Australia, New Zealand, Germany.

Kinda knew that was coming.
posted by cooker girl at 10:31 AM on May 16 [2 favorites]

Australia, Pakistan (but then the others: (New Zealand, Sweden) vs (Morocco, Nigeria))

I hope some of our resident conservatives chime in to see how they fare.

Tolerance, respect, creativity and perseverance are the key things for me. "Hard Work" is close, but I think perseverance and dedication indicate to me something just a bit different... It seems to value going towards a goal, generally one's own ideal goal, whereas "hard work" indicates, to me, Work in itself, a sort of Puritanical value, regardless of who it is for and what one gets out of it.

Interestingly, my folks were going to move to Australia before I was born. I always wonder what that'd be like. I'm kinda glad they didn't, but yeah... Life would be different, that's for sure.
posted by symbioid at 10:32 AM on May 16 [1 favorite]

I've seen this metric used before, and I think it's pretty good as far as putting numbers to abstract cultural values goes. Perhaps this is more about what a undifferentiated average of people in a country feel that they SHOULD present as being important, rather than some actual truth of values. I'd be sort of interested to see the methods section of the report.

Anyway, I tried it a few different ways and got New Zealand (with tolerance as #1) the first time and Germany (with self expression as #1) the second.

After a bit of futzing around with the data in Excel, it's interesting that self-expression doesn't get a 1 rank (it gets as high as 5) for any country, and neither does obedience (it gets as high as 2). Other values lacking a 1 rank are unselfishness (capping at 3), perseverance (2), thrift (2), and imagination (4). The value with the most 1 ranks are responsibility and hard work, which both have 14.

The spreadsheet that they link to isn't very useful, but if you edit the URL a bit you can get a version which you can copy into your own Google Drive account and do whatever analysis you'd like to: link here.
posted by codacorolla at 10:32 AM on May 16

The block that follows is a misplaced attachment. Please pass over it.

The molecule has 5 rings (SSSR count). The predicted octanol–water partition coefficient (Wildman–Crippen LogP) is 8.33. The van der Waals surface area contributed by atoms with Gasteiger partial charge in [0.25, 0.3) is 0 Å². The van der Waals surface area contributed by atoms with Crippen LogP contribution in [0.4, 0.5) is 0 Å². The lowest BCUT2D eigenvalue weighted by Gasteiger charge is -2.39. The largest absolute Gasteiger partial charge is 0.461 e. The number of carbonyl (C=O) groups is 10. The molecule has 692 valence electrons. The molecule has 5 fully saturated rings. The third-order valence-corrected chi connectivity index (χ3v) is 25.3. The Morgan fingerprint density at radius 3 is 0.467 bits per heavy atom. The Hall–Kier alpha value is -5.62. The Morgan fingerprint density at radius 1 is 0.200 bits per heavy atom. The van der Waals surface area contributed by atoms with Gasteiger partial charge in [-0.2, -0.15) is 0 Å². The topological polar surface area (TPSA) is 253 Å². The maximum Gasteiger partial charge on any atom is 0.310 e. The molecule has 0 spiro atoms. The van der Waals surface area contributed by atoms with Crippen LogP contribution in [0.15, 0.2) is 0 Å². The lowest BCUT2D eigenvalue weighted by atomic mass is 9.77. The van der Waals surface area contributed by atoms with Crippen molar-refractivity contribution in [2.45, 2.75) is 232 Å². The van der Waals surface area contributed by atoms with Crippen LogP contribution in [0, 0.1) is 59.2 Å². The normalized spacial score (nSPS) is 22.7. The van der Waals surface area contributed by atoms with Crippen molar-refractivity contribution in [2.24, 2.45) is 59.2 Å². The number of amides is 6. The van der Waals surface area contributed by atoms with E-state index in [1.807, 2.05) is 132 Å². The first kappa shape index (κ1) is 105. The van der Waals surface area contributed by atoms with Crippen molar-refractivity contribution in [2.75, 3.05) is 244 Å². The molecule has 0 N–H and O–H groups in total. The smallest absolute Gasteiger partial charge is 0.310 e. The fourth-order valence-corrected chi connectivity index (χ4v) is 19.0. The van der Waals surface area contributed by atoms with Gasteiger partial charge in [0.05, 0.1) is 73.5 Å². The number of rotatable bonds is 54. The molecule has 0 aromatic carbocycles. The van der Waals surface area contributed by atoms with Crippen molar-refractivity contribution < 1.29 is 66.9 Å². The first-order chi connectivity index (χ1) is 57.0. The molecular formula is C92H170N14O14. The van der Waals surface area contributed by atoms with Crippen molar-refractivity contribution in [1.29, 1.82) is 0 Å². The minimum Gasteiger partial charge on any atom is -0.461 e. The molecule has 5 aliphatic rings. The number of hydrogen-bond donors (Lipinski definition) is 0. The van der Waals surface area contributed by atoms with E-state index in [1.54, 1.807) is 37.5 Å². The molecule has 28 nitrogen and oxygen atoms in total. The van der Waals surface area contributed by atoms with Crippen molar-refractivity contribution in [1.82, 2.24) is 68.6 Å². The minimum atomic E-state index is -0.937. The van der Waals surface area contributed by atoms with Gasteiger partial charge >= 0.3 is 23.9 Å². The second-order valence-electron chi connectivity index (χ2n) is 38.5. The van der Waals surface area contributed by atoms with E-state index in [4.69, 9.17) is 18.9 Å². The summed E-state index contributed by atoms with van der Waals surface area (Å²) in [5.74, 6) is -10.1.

China (South Korea, Slovenia) /Colombia (Peru, Yemen)

posted by preparat at 10:32 AM on May 16

Well two of the three I got (Australia and Germany) are countries in which I either have raised or am raising my kid, so I guess I am in the right places at the right time ...
posted by Megami at 10:36 AM on May 16 [2 favorites]


One of these things is not like the others...
posted by madajb at 10:38 AM on May 16

posted by Flunkie at 10:38 AM on May 16

Similar Matches:
New Zealand

Opposite Matches:

My top 3 were determination, tolerance and imagination.
posted by sweetkid at 10:38 AM on May 16

Captain Obvious told me I like Sweden. Because there is no god, but let's be tolerant about it, FFS.
posted by mcstayinskool at 10:39 AM on May 16 [6 favorites]

madajb: "Kyrgyzstan

One of these things is not like the others...

posted by symbioid at 10:39 AM on May 16

Yes valuing obedience and "hard work" is as puritanical as it gets. "Hard work" is its own shibboleth, meaning different things to different tribes of laborers who would mock each others' notions but can all unite in their disdain for the under or unemployed. I definitely err towards my kids emerging with an anti authoritarian anti mindless bullshit platitude ethic, and it's hard to be their all powerful parenting overlord at the same time, but I can see the fruits of my labor growing and must brace myself for the truly rebellious phases... But "hard work" to me means "liberty is challenging, idle hands are the devil's playground, so you should be splitting logs 'n shit so you have no free time or energy for less admirable pursuits." It certainly stemmed from that.
posted by aydeejones at 10:39 AM on May 16 [7 favorites]